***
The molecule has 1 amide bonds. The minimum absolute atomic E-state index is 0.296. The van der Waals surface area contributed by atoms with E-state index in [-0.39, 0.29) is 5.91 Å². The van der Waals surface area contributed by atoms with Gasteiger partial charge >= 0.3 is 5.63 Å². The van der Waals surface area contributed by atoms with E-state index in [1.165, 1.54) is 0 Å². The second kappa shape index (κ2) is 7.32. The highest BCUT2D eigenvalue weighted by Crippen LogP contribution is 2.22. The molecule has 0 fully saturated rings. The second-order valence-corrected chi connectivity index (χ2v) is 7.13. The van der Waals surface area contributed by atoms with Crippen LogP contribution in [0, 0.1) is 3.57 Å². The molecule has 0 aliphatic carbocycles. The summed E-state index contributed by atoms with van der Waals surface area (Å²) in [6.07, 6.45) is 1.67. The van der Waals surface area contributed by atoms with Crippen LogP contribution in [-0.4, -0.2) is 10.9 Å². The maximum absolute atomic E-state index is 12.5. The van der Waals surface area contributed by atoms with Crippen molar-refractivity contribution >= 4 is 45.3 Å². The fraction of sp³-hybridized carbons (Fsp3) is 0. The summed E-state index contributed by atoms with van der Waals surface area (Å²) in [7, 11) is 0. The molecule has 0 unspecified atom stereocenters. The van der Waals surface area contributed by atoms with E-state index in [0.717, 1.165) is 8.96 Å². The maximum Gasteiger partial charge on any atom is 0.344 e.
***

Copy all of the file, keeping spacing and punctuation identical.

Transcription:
The molecule has 1 amide bonds. The minimum absolute atomic E-state index is 0.296. The van der Waals surface area contributed by atoms with E-state index in [-0.39, 0.29) is 5.91 Å². The van der Waals surface area contributed by atoms with Gasteiger partial charge >= 0.3 is 5.63 Å². The van der Waals surface area contributed by atoms with E-state index in [1.165, 1.54) is 0 Å². The second kappa shape index (κ2) is 7.32. The highest BCUT2D eigenvalue weighted by Crippen LogP contribution is 2.22. The molecule has 0 fully saturated rings. The second-order valence-corrected chi connectivity index (χ2v) is 7.13. The van der Waals surface area contributed by atoms with Crippen LogP contribution in [0, 0.1) is 3.57 Å². The molecule has 0 aliphatic carbocycles. The summed E-state index contributed by atoms with van der Waals surface area (Å²) in [6.07, 6.45) is 1.67. The van der Waals surface area contributed by atoms with Crippen LogP contribution in [-0.4, -0.2) is 10.9 Å². The maximum absolute atomic E-state index is 12.5. The van der Waals surface area contributed by atoms with Crippen molar-refractivity contribution >= 4 is 45.3 Å². The fraction of sp³-hybridized carbons (Fsp3) is 0. The summed E-state index contributed by atoms with van der Waals surface area (Å²) in [7, 11) is 0. The molecule has 0 unspecified atom stereocenters. The van der Waals surface area contributed by atoms with E-state index in [0.717, 1.165) is 8.96 Å². The maximum Gasteiger partial charge on any atom is 0.344 e.